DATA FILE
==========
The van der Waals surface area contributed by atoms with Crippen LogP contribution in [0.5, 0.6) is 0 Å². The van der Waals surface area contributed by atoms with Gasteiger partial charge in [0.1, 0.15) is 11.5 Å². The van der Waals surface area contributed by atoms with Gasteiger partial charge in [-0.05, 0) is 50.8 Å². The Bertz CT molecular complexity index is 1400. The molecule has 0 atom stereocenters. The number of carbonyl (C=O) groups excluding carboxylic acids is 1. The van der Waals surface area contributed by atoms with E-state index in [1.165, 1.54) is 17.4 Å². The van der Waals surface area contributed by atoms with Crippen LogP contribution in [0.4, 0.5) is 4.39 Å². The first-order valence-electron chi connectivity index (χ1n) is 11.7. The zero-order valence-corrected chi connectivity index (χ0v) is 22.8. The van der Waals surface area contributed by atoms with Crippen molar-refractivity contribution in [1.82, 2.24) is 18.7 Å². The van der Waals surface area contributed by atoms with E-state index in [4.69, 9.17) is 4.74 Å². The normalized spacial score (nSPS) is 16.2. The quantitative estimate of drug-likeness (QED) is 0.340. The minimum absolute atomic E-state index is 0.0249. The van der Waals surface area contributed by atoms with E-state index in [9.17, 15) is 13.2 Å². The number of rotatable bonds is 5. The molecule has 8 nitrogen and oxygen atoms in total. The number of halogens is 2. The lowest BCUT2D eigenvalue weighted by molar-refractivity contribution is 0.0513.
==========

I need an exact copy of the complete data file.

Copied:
The van der Waals surface area contributed by atoms with Crippen LogP contribution in [0.5, 0.6) is 0 Å². The van der Waals surface area contributed by atoms with Gasteiger partial charge in [0.1, 0.15) is 11.5 Å². The van der Waals surface area contributed by atoms with Gasteiger partial charge in [-0.05, 0) is 50.8 Å². The Bertz CT molecular complexity index is 1400. The molecule has 0 atom stereocenters. The number of carbonyl (C=O) groups excluding carboxylic acids is 1. The van der Waals surface area contributed by atoms with E-state index in [1.165, 1.54) is 17.4 Å². The van der Waals surface area contributed by atoms with Crippen LogP contribution in [0.4, 0.5) is 4.39 Å². The first-order valence-electron chi connectivity index (χ1n) is 11.7. The zero-order valence-corrected chi connectivity index (χ0v) is 22.8. The van der Waals surface area contributed by atoms with Crippen molar-refractivity contribution in [1.82, 2.24) is 18.7 Å². The van der Waals surface area contributed by atoms with E-state index in [4.69, 9.17) is 4.74 Å². The normalized spacial score (nSPS) is 16.2. The quantitative estimate of drug-likeness (QED) is 0.340. The minimum absolute atomic E-state index is 0.0249. The van der Waals surface area contributed by atoms with E-state index in [9.17, 15) is 13.2 Å². The number of rotatable bonds is 5. The molecule has 8 nitrogen and oxygen atoms in total. The number of halogens is 2. The lowest BCUT2D eigenvalue weighted by molar-refractivity contribution is 0.0513.